This is interesting:
The Cleveland Indians are making the cost of a 12-ounce domestic brew $4 at every home game.
For perspective, according to fancostexperience.com, the average price of a beer in Major League Baseball last season was $6.10 with the highest price at $8.00 for a beer to watch the Miami Marlins (lose)…
Cleveland did not stop at beer. Hot dogs go from $4.50 to $3.00, charging only $1.00 at 15 specific games. Most other food items will see a 25 percent price cut.
It’s interesting not just because it’s a rare example of a team with a new(ish) stadium choosing to lower concessions prices (beers were previously $5 in Cleveland) in order to draw fans, nor because it shows that even articles about Cleveland Indians beer prices can’t resist digs at how awful the Marlins are, but because of this article by Baseball Prospectus editor Ben Lindbergh, wherein he descibed how the Indians “applying some of the same principles to marketing as the game’s new breed of progressive GMs has to Baseball Ops.” For starters:
The Indians gave the company five years of historical data (2007–11) on attendance, ticket sales, and promotions, and ThinkVine used it to generate an agent-based model (as opposed to a more traditional econometric, or regression-based approach) that would help the team develop a “base probability” that an Indians fan would attend any given game. That base probability can then serve as the foundation of a forecast for attendance with one or more additional draws. In theory—and, King is confident, in practice, too—the model allows the Indians to quantify the effects of “exogenous factors” (team performance, weather, competing events, the Cleveland economy, etc.) and isolate the impact of marketing techniques.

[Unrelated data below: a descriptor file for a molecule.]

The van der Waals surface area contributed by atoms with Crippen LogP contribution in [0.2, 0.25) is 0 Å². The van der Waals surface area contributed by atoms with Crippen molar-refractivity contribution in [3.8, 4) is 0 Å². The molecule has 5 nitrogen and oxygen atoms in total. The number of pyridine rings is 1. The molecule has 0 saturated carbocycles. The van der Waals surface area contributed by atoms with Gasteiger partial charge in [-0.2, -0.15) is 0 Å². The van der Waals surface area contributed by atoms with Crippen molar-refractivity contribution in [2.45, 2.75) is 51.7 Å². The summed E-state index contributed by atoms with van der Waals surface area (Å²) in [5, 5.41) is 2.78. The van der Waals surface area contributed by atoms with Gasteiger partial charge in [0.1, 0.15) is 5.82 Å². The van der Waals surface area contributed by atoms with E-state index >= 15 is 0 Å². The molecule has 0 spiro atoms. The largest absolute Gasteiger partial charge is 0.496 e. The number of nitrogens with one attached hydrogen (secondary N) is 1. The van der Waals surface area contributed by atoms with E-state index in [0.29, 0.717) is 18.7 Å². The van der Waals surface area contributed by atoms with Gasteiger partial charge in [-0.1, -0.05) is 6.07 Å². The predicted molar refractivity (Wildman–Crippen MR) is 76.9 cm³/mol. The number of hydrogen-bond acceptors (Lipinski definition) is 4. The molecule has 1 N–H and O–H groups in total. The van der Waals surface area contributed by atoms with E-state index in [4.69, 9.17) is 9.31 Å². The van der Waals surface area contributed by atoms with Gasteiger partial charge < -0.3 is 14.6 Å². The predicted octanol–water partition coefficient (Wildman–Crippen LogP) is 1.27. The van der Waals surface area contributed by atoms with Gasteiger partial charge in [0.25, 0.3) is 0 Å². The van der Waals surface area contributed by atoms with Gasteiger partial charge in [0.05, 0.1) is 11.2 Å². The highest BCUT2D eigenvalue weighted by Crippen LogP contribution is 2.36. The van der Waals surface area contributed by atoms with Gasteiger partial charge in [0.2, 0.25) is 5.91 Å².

I know we’re all used to thinking of sports franchises as money-hungry evil Machiavellian blood suckers, and they are (though economists still aren’t all in agreement on the blood thing). But sometimes they do things just because they’re dumb, whether it’s setting ticket prices so high that nobody sits in the good seats or giving Mike Hampton $121 million. Is it possible that jacking up food prices to beyond the point of ridiculousness is one of those?
According to Indians VP for marketing Alex King, maybe. Among his findings from the ThinkVine survey: dollar hot dog days were the biggest draw, even better than bobblehead giveaways. (Though fireworks nights did better at getting people out to the park when the team was losing.) And the most profitable promotions were cap giveaways, since caps can apparently be made for next to nothing, and everybody likes getting caps — as a result, you pretty much won’t be able to go near an Indians game this year without somebody shoving a cap in your hands. (Not mentioned in Lindbergh’s article: Caps are also a great form of free advertising.)
Now, there’s no guarantee that even if this “sabermetric” marketing catches on, it’ll be good for fans: It’s just as likely that teams will start identifying bargains they don’t need to be offering, and eliminating them. Or, it could just mean the end of six-dollar beers. Either way, though, it has the potential to change the economics of sports, so it’s well worth keeping an eye on.